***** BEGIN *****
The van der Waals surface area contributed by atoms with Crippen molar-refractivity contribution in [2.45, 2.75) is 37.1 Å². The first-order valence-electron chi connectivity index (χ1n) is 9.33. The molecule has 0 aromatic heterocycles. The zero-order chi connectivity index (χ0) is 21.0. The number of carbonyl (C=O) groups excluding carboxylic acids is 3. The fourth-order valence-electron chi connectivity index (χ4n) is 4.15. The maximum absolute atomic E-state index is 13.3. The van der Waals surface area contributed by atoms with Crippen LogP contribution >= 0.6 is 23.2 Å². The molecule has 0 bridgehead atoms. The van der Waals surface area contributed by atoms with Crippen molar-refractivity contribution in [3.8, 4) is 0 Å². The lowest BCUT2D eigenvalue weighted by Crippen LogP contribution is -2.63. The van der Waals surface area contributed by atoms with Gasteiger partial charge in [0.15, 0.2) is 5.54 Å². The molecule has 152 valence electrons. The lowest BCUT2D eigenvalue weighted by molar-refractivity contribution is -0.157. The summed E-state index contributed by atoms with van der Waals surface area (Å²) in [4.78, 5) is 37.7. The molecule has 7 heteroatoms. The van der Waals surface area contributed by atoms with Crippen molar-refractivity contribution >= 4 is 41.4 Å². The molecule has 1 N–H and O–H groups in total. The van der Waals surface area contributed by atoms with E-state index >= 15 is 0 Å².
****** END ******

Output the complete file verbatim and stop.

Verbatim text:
The van der Waals surface area contributed by atoms with Crippen molar-refractivity contribution in [2.45, 2.75) is 37.1 Å². The first-order valence-electron chi connectivity index (χ1n) is 9.33. The molecule has 0 aromatic heterocycles. The zero-order chi connectivity index (χ0) is 21.0. The number of carbonyl (C=O) groups excluding carboxylic acids is 3. The fourth-order valence-electron chi connectivity index (χ4n) is 4.15. The maximum absolute atomic E-state index is 13.3. The van der Waals surface area contributed by atoms with Crippen LogP contribution >= 0.6 is 23.2 Å². The molecule has 0 bridgehead atoms. The van der Waals surface area contributed by atoms with Crippen molar-refractivity contribution in [3.8, 4) is 0 Å². The lowest BCUT2D eigenvalue weighted by Crippen LogP contribution is -2.63. The van der Waals surface area contributed by atoms with Gasteiger partial charge in [0.15, 0.2) is 5.54 Å². The molecule has 152 valence electrons. The lowest BCUT2D eigenvalue weighted by molar-refractivity contribution is -0.157. The summed E-state index contributed by atoms with van der Waals surface area (Å²) in [4.78, 5) is 37.7. The molecule has 7 heteroatoms. The van der Waals surface area contributed by atoms with Crippen molar-refractivity contribution >= 4 is 41.4 Å². The molecule has 1 N–H and O–H groups in total. The van der Waals surface area contributed by atoms with E-state index >= 15 is 0 Å².